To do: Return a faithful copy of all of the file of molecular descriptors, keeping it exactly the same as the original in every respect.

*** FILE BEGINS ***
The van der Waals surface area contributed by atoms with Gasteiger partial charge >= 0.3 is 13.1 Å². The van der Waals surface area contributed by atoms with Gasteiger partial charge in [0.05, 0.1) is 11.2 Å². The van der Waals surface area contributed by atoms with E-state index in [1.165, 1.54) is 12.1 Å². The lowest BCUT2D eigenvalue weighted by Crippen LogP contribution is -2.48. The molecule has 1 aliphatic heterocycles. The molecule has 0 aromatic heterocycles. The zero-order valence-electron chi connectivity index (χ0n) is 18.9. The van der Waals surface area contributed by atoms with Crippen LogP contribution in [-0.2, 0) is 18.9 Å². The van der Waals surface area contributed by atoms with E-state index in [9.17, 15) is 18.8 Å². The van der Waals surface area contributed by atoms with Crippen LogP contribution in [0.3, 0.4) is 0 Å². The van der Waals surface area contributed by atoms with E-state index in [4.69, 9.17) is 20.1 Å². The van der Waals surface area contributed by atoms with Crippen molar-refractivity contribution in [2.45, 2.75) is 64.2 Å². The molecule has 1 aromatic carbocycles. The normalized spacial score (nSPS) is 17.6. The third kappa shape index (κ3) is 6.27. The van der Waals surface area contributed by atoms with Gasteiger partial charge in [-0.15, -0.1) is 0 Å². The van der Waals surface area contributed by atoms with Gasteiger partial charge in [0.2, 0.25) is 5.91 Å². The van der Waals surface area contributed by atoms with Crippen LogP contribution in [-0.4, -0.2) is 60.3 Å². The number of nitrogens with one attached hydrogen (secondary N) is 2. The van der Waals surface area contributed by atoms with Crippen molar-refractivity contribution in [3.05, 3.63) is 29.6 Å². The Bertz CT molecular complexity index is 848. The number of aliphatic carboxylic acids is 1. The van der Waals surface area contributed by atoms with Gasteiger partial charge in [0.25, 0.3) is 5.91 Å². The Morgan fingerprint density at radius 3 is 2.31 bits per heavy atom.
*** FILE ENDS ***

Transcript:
The van der Waals surface area contributed by atoms with Gasteiger partial charge >= 0.3 is 13.1 Å². The van der Waals surface area contributed by atoms with Gasteiger partial charge in [0.05, 0.1) is 11.2 Å². The van der Waals surface area contributed by atoms with E-state index in [1.165, 1.54) is 12.1 Å². The lowest BCUT2D eigenvalue weighted by Crippen LogP contribution is -2.48. The molecule has 1 aliphatic heterocycles. The molecule has 0 aromatic heterocycles. The zero-order valence-electron chi connectivity index (χ0n) is 18.9. The van der Waals surface area contributed by atoms with Crippen LogP contribution in [-0.2, 0) is 18.9 Å². The van der Waals surface area contributed by atoms with E-state index in [9.17, 15) is 18.8 Å². The van der Waals surface area contributed by atoms with Crippen LogP contribution in [0.3, 0.4) is 0 Å². The van der Waals surface area contributed by atoms with E-state index in [4.69, 9.17) is 20.1 Å². The van der Waals surface area contributed by atoms with Crippen molar-refractivity contribution in [2.45, 2.75) is 64.2 Å². The molecule has 1 aromatic carbocycles. The normalized spacial score (nSPS) is 17.6. The third kappa shape index (κ3) is 6.27. The van der Waals surface area contributed by atoms with Gasteiger partial charge in [-0.15, -0.1) is 0 Å². The van der Waals surface area contributed by atoms with Gasteiger partial charge in [0.2, 0.25) is 5.91 Å². The van der Waals surface area contributed by atoms with Crippen LogP contribution in [-0.4, -0.2) is 60.3 Å². The number of nitrogens with one attached hydrogen (secondary N) is 2. The van der Waals surface area contributed by atoms with Crippen molar-refractivity contribution in [3.05, 3.63) is 29.6 Å². The Bertz CT molecular complexity index is 848. The number of aliphatic carboxylic acids is 1. The van der Waals surface area contributed by atoms with Gasteiger partial charge in [0.25, 0.3) is 5.91 Å². The Morgan fingerprint density at radius 3 is 2.31 bits per heavy atom.